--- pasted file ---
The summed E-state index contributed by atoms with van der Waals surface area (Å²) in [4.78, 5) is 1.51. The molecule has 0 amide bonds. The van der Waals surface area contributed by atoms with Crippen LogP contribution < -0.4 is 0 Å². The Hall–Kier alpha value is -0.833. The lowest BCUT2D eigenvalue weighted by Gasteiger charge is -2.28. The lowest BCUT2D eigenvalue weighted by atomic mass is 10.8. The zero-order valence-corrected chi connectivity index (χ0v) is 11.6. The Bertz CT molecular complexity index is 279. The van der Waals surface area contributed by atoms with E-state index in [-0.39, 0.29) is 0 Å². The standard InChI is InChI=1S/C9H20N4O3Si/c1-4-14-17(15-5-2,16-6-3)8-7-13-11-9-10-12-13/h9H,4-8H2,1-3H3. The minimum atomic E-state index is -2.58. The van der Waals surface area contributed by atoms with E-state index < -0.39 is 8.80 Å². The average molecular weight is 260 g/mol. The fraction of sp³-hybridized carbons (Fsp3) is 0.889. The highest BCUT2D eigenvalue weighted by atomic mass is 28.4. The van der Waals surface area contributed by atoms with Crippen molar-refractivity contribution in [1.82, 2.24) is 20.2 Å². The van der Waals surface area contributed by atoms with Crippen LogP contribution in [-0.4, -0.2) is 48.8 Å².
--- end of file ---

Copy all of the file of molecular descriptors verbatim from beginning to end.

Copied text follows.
The summed E-state index contributed by atoms with van der Waals surface area (Å²) in [4.78, 5) is 1.51. The molecule has 0 amide bonds. The van der Waals surface area contributed by atoms with Crippen LogP contribution < -0.4 is 0 Å². The Hall–Kier alpha value is -0.833. The lowest BCUT2D eigenvalue weighted by Gasteiger charge is -2.28. The lowest BCUT2D eigenvalue weighted by atomic mass is 10.8. The zero-order valence-corrected chi connectivity index (χ0v) is 11.6. The Bertz CT molecular complexity index is 279. The van der Waals surface area contributed by atoms with E-state index in [-0.39, 0.29) is 0 Å². The standard InChI is InChI=1S/C9H20N4O3Si/c1-4-14-17(15-5-2,16-6-3)8-7-13-11-9-10-12-13/h9H,4-8H2,1-3H3. The minimum atomic E-state index is -2.58. The van der Waals surface area contributed by atoms with E-state index < -0.39 is 8.80 Å². The average molecular weight is 260 g/mol. The fraction of sp³-hybridized carbons (Fsp3) is 0.889. The highest BCUT2D eigenvalue weighted by atomic mass is 28.4. The van der Waals surface area contributed by atoms with Crippen molar-refractivity contribution in [1.82, 2.24) is 20.2 Å². The van der Waals surface area contributed by atoms with Crippen LogP contribution in [-0.4, -0.2) is 48.8 Å².